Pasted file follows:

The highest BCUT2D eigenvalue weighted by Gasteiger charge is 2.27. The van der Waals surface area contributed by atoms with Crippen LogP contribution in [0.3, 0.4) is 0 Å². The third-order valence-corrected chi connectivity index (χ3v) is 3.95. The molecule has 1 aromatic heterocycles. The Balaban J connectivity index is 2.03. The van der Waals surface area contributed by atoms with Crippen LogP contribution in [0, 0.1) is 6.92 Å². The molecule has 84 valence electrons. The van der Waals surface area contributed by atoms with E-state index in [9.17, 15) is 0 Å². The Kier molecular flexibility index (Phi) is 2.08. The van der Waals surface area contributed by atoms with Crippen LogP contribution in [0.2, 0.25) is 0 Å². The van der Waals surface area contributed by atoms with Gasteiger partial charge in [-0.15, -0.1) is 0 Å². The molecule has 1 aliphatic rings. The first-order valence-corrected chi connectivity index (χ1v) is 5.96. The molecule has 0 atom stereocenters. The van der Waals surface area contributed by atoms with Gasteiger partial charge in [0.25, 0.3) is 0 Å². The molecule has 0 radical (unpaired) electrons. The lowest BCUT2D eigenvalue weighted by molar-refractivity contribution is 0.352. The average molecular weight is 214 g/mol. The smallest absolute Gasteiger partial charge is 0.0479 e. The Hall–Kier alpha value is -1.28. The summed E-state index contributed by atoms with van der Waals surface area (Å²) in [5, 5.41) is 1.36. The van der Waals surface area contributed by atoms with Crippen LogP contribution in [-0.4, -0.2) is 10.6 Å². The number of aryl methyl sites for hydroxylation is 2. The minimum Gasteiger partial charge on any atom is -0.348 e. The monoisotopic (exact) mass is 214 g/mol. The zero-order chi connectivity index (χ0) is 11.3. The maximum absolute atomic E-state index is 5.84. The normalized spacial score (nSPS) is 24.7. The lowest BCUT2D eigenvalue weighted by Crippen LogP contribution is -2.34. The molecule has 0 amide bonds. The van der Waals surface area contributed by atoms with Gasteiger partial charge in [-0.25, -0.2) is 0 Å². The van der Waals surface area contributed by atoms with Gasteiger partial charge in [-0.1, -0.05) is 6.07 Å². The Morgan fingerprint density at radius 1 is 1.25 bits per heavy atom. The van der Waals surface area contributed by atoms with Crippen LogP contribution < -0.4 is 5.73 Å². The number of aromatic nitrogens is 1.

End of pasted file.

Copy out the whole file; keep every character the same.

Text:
The highest BCUT2D eigenvalue weighted by Gasteiger charge is 2.27. The van der Waals surface area contributed by atoms with Crippen LogP contribution in [0.3, 0.4) is 0 Å². The third-order valence-corrected chi connectivity index (χ3v) is 3.95. The molecule has 1 aromatic heterocycles. The Balaban J connectivity index is 2.03. The van der Waals surface area contributed by atoms with Crippen LogP contribution in [0, 0.1) is 6.92 Å². The molecule has 84 valence electrons. The van der Waals surface area contributed by atoms with E-state index in [9.17, 15) is 0 Å². The Kier molecular flexibility index (Phi) is 2.08. The van der Waals surface area contributed by atoms with Crippen LogP contribution in [0.2, 0.25) is 0 Å². The van der Waals surface area contributed by atoms with Gasteiger partial charge in [-0.15, -0.1) is 0 Å². The molecule has 1 aliphatic rings. The first-order valence-corrected chi connectivity index (χ1v) is 5.96. The molecule has 0 atom stereocenters. The van der Waals surface area contributed by atoms with Gasteiger partial charge in [0.25, 0.3) is 0 Å². The molecule has 0 radical (unpaired) electrons. The lowest BCUT2D eigenvalue weighted by molar-refractivity contribution is 0.352. The average molecular weight is 214 g/mol. The smallest absolute Gasteiger partial charge is 0.0479 e. The Hall–Kier alpha value is -1.28. The summed E-state index contributed by atoms with van der Waals surface area (Å²) in [5, 5.41) is 1.36. The van der Waals surface area contributed by atoms with Crippen LogP contribution in [-0.4, -0.2) is 10.6 Å². The number of aryl methyl sites for hydroxylation is 2. The minimum Gasteiger partial charge on any atom is -0.348 e. The monoisotopic (exact) mass is 214 g/mol. The zero-order chi connectivity index (χ0) is 11.3. The maximum absolute atomic E-state index is 5.84. The normalized spacial score (nSPS) is 24.7. The lowest BCUT2D eigenvalue weighted by Crippen LogP contribution is -2.34. The molecule has 0 amide bonds. The van der Waals surface area contributed by atoms with Gasteiger partial charge in [-0.25, -0.2) is 0 Å². The van der Waals surface area contributed by atoms with Gasteiger partial charge in [-0.1, -0.05) is 6.07 Å². The Morgan fingerprint density at radius 1 is 1.25 bits per heavy atom. The van der Waals surface area contributed by atoms with Crippen LogP contribution < -0.4 is 5.73 Å². The number of aromatic nitrogens is 1.